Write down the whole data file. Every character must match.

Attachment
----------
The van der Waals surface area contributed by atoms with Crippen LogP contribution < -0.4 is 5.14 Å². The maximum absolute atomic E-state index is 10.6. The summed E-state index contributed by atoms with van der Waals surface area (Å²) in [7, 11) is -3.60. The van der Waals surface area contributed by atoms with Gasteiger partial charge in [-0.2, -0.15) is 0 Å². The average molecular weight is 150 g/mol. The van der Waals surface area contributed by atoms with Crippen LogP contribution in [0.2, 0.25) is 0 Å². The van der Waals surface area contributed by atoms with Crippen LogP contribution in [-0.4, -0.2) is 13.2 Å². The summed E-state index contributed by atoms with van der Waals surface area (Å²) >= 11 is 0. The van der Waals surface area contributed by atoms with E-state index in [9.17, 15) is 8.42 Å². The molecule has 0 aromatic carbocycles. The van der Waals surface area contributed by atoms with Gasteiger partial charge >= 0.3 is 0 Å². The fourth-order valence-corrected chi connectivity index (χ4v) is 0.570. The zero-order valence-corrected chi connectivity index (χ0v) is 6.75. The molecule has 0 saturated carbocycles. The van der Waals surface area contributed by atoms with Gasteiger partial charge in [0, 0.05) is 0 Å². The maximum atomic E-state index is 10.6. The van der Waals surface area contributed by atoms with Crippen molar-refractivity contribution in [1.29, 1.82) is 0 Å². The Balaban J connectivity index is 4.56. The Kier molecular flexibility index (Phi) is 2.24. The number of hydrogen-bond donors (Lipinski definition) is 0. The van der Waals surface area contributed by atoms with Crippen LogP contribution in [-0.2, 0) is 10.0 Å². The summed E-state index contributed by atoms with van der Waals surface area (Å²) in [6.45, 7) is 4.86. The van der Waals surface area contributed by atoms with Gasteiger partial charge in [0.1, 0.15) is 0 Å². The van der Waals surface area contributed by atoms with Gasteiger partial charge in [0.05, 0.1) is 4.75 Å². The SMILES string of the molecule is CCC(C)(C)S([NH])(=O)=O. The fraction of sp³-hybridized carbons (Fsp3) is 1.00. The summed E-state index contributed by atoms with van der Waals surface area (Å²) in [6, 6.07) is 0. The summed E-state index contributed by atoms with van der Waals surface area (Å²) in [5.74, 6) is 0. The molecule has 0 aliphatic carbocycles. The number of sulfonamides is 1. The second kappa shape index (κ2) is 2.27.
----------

The van der Waals surface area contributed by atoms with Crippen LogP contribution < -0.4 is 5.14 Å². The maximum absolute atomic E-state index is 10.6. The summed E-state index contributed by atoms with van der Waals surface area (Å²) in [7, 11) is -3.60. The van der Waals surface area contributed by atoms with Gasteiger partial charge in [-0.2, -0.15) is 0 Å². The average molecular weight is 150 g/mol. The van der Waals surface area contributed by atoms with Crippen LogP contribution in [0.2, 0.25) is 0 Å². The van der Waals surface area contributed by atoms with Crippen LogP contribution in [-0.4, -0.2) is 13.2 Å². The summed E-state index contributed by atoms with van der Waals surface area (Å²) >= 11 is 0. The van der Waals surface area contributed by atoms with E-state index in [9.17, 15) is 8.42 Å². The molecule has 0 aromatic carbocycles. The van der Waals surface area contributed by atoms with Gasteiger partial charge >= 0.3 is 0 Å². The fourth-order valence-corrected chi connectivity index (χ4v) is 0.570. The zero-order valence-corrected chi connectivity index (χ0v) is 6.75. The molecule has 0 saturated carbocycles. The van der Waals surface area contributed by atoms with Gasteiger partial charge in [0, 0.05) is 0 Å². The maximum atomic E-state index is 10.6. The van der Waals surface area contributed by atoms with Crippen molar-refractivity contribution in [1.29, 1.82) is 0 Å². The Balaban J connectivity index is 4.56. The Kier molecular flexibility index (Phi) is 2.24. The number of hydrogen-bond donors (Lipinski definition) is 0. The van der Waals surface area contributed by atoms with Crippen LogP contribution in [-0.2, 0) is 10.0 Å². The summed E-state index contributed by atoms with van der Waals surface area (Å²) in [6.45, 7) is 4.86. The van der Waals surface area contributed by atoms with Gasteiger partial charge in [0.1, 0.15) is 0 Å². The van der Waals surface area contributed by atoms with Gasteiger partial charge in [0.05, 0.1) is 4.75 Å². The SMILES string of the molecule is CCC(C)(C)S([NH])(=O)=O. The fraction of sp³-hybridized carbons (Fsp3) is 1.00. The summed E-state index contributed by atoms with van der Waals surface area (Å²) in [6, 6.07) is 0. The summed E-state index contributed by atoms with van der Waals surface area (Å²) in [5.74, 6) is 0. The molecule has 0 aliphatic carbocycles. The number of sulfonamides is 1. The second kappa shape index (κ2) is 2.27.